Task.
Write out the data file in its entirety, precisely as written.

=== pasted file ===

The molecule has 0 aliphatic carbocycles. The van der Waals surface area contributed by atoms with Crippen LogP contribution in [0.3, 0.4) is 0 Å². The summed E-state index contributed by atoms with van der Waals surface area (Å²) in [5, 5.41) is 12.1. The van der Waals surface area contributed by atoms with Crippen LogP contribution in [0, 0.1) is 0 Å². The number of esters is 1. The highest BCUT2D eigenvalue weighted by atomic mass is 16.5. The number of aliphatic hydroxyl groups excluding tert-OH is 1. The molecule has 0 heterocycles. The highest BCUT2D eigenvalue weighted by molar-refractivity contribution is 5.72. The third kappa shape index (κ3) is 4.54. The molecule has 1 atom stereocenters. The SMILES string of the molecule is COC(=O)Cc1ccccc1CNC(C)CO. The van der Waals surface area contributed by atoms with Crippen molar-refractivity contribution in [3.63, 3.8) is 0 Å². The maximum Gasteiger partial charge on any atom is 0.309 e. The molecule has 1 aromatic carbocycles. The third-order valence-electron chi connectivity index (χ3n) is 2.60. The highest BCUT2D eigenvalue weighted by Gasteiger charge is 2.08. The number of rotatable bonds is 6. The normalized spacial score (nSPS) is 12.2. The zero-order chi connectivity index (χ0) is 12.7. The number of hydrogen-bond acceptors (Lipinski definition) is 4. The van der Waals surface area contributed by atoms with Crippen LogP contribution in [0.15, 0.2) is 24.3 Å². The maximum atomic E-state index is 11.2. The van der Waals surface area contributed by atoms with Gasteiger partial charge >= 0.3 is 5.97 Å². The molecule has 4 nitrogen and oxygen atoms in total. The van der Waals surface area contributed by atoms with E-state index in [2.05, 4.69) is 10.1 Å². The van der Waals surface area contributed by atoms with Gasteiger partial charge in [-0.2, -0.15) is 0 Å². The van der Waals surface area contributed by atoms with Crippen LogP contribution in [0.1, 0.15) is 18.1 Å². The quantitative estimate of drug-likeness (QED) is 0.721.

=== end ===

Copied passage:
The molecule has 0 aliphatic carbocycles. The van der Waals surface area contributed by atoms with Crippen LogP contribution in [0.3, 0.4) is 0 Å². The summed E-state index contributed by atoms with van der Waals surface area (Å²) in [5, 5.41) is 12.1. The van der Waals surface area contributed by atoms with Crippen LogP contribution in [0, 0.1) is 0 Å². The number of esters is 1. The highest BCUT2D eigenvalue weighted by atomic mass is 16.5. The number of aliphatic hydroxyl groups excluding tert-OH is 1. The molecule has 0 heterocycles. The highest BCUT2D eigenvalue weighted by molar-refractivity contribution is 5.72. The third kappa shape index (κ3) is 4.54. The molecule has 1 atom stereocenters. The SMILES string of the molecule is COC(=O)Cc1ccccc1CNC(C)CO. The van der Waals surface area contributed by atoms with Crippen molar-refractivity contribution in [3.63, 3.8) is 0 Å². The maximum Gasteiger partial charge on any atom is 0.309 e. The molecule has 1 aromatic carbocycles. The third-order valence-electron chi connectivity index (χ3n) is 2.60. The highest BCUT2D eigenvalue weighted by Gasteiger charge is 2.08. The number of rotatable bonds is 6. The normalized spacial score (nSPS) is 12.2. The zero-order chi connectivity index (χ0) is 12.7. The number of hydrogen-bond acceptors (Lipinski definition) is 4. The van der Waals surface area contributed by atoms with Crippen LogP contribution in [0.15, 0.2) is 24.3 Å². The maximum atomic E-state index is 11.2. The van der Waals surface area contributed by atoms with Gasteiger partial charge >= 0.3 is 5.97 Å². The molecule has 4 nitrogen and oxygen atoms in total. The van der Waals surface area contributed by atoms with E-state index in [2.05, 4.69) is 10.1 Å². The van der Waals surface area contributed by atoms with Gasteiger partial charge in [-0.2, -0.15) is 0 Å². The van der Waals surface area contributed by atoms with Crippen LogP contribution in [0.1, 0.15) is 18.1 Å². The quantitative estimate of drug-likeness (QED) is 0.721.